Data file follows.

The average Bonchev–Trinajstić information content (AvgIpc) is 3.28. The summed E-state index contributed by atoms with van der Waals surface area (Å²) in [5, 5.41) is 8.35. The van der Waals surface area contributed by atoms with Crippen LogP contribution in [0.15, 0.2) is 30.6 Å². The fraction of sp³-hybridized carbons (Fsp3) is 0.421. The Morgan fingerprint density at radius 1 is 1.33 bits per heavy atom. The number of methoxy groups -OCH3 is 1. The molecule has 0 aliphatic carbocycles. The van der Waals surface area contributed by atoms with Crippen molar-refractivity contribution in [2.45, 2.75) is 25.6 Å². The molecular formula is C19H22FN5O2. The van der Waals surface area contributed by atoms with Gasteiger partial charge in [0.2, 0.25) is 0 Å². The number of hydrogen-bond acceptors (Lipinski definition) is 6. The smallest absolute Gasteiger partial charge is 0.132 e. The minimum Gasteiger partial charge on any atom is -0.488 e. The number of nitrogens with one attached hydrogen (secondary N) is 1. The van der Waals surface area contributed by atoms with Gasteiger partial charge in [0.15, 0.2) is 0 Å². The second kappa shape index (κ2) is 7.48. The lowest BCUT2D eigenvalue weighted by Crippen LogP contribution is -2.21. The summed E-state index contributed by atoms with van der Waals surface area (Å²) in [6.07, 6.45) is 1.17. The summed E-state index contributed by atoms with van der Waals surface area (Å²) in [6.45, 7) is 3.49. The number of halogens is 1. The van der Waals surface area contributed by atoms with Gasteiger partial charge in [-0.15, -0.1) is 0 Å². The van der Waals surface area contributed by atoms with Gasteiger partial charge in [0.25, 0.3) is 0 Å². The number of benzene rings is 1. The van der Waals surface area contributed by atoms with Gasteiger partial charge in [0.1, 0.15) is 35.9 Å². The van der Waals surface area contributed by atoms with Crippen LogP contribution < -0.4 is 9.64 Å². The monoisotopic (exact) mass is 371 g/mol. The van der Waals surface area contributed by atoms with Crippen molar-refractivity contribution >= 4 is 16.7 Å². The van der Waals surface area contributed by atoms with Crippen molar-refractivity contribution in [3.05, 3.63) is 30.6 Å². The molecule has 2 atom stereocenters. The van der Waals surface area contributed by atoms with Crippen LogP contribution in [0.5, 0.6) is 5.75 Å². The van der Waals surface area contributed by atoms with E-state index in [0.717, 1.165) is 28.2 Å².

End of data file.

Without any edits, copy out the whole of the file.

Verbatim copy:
The average Bonchev–Trinajstić information content (AvgIpc) is 3.28. The summed E-state index contributed by atoms with van der Waals surface area (Å²) in [5, 5.41) is 8.35. The van der Waals surface area contributed by atoms with Crippen LogP contribution in [0.15, 0.2) is 30.6 Å². The fraction of sp³-hybridized carbons (Fsp3) is 0.421. The Morgan fingerprint density at radius 1 is 1.33 bits per heavy atom. The number of methoxy groups -OCH3 is 1. The molecule has 0 aliphatic carbocycles. The van der Waals surface area contributed by atoms with Crippen molar-refractivity contribution in [2.45, 2.75) is 25.6 Å². The molecular formula is C19H22FN5O2. The van der Waals surface area contributed by atoms with Gasteiger partial charge in [0.2, 0.25) is 0 Å². The number of hydrogen-bond acceptors (Lipinski definition) is 6. The smallest absolute Gasteiger partial charge is 0.132 e. The minimum Gasteiger partial charge on any atom is -0.488 e. The number of nitrogens with one attached hydrogen (secondary N) is 1. The van der Waals surface area contributed by atoms with Gasteiger partial charge in [0.15, 0.2) is 0 Å². The second kappa shape index (κ2) is 7.48. The lowest BCUT2D eigenvalue weighted by Crippen LogP contribution is -2.21. The summed E-state index contributed by atoms with van der Waals surface area (Å²) in [6.07, 6.45) is 1.17. The summed E-state index contributed by atoms with van der Waals surface area (Å²) in [6.45, 7) is 3.49. The number of halogens is 1. The van der Waals surface area contributed by atoms with Gasteiger partial charge in [-0.15, -0.1) is 0 Å². The van der Waals surface area contributed by atoms with Gasteiger partial charge in [0.25, 0.3) is 0 Å². The number of benzene rings is 1. The van der Waals surface area contributed by atoms with Gasteiger partial charge in [0.1, 0.15) is 35.9 Å². The van der Waals surface area contributed by atoms with Crippen LogP contribution < -0.4 is 9.64 Å². The monoisotopic (exact) mass is 371 g/mol. The van der Waals surface area contributed by atoms with Crippen molar-refractivity contribution >= 4 is 16.7 Å². The van der Waals surface area contributed by atoms with Crippen molar-refractivity contribution in [3.05, 3.63) is 30.6 Å². The molecule has 2 atom stereocenters. The van der Waals surface area contributed by atoms with Crippen LogP contribution in [0.5, 0.6) is 5.75 Å². The van der Waals surface area contributed by atoms with E-state index in [0.717, 1.165) is 28.2 Å².